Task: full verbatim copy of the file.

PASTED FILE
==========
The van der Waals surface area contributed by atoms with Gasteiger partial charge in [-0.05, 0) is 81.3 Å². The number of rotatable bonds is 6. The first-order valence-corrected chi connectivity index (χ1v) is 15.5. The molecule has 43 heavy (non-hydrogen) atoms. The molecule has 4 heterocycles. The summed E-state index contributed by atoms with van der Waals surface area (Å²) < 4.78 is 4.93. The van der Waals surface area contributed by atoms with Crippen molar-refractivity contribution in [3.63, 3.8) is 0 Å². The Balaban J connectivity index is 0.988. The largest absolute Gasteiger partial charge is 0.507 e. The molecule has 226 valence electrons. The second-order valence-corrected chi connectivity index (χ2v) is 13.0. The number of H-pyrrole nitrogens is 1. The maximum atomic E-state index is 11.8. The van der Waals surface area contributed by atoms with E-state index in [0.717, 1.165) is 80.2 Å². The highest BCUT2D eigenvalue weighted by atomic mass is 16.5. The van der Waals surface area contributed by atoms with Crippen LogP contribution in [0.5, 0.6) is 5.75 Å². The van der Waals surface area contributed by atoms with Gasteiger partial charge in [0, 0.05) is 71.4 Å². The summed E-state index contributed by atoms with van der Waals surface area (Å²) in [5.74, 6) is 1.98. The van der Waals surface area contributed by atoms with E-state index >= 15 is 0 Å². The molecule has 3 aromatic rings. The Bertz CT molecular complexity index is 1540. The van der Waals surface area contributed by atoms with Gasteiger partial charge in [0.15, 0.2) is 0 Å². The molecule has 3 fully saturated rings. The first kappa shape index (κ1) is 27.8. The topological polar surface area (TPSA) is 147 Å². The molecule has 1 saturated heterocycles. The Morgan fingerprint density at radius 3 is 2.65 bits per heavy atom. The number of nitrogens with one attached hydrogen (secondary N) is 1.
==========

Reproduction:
The van der Waals surface area contributed by atoms with Gasteiger partial charge in [-0.05, 0) is 81.3 Å². The number of rotatable bonds is 6. The first-order valence-corrected chi connectivity index (χ1v) is 15.5. The molecule has 43 heavy (non-hydrogen) atoms. The molecule has 4 heterocycles. The summed E-state index contributed by atoms with van der Waals surface area (Å²) < 4.78 is 4.93. The van der Waals surface area contributed by atoms with Crippen molar-refractivity contribution in [3.63, 3.8) is 0 Å². The Balaban J connectivity index is 0.988. The largest absolute Gasteiger partial charge is 0.507 e. The molecule has 226 valence electrons. The second-order valence-corrected chi connectivity index (χ2v) is 13.0. The number of H-pyrrole nitrogens is 1. The maximum atomic E-state index is 11.8. The van der Waals surface area contributed by atoms with E-state index in [0.717, 1.165) is 80.2 Å². The highest BCUT2D eigenvalue weighted by atomic mass is 16.5. The van der Waals surface area contributed by atoms with Crippen LogP contribution in [0.5, 0.6) is 5.75 Å². The van der Waals surface area contributed by atoms with Gasteiger partial charge in [0, 0.05) is 71.4 Å². The summed E-state index contributed by atoms with van der Waals surface area (Å²) in [5.74, 6) is 1.98. The van der Waals surface area contributed by atoms with E-state index >= 15 is 0 Å². The molecule has 3 aromatic rings. The Bertz CT molecular complexity index is 1540. The van der Waals surface area contributed by atoms with Gasteiger partial charge in [0.15, 0.2) is 0 Å². The molecule has 3 fully saturated rings. The first kappa shape index (κ1) is 27.8. The topological polar surface area (TPSA) is 147 Å². The molecule has 1 saturated heterocycles. The Morgan fingerprint density at radius 3 is 2.65 bits per heavy atom. The number of nitrogens with one attached hydrogen (secondary N) is 1.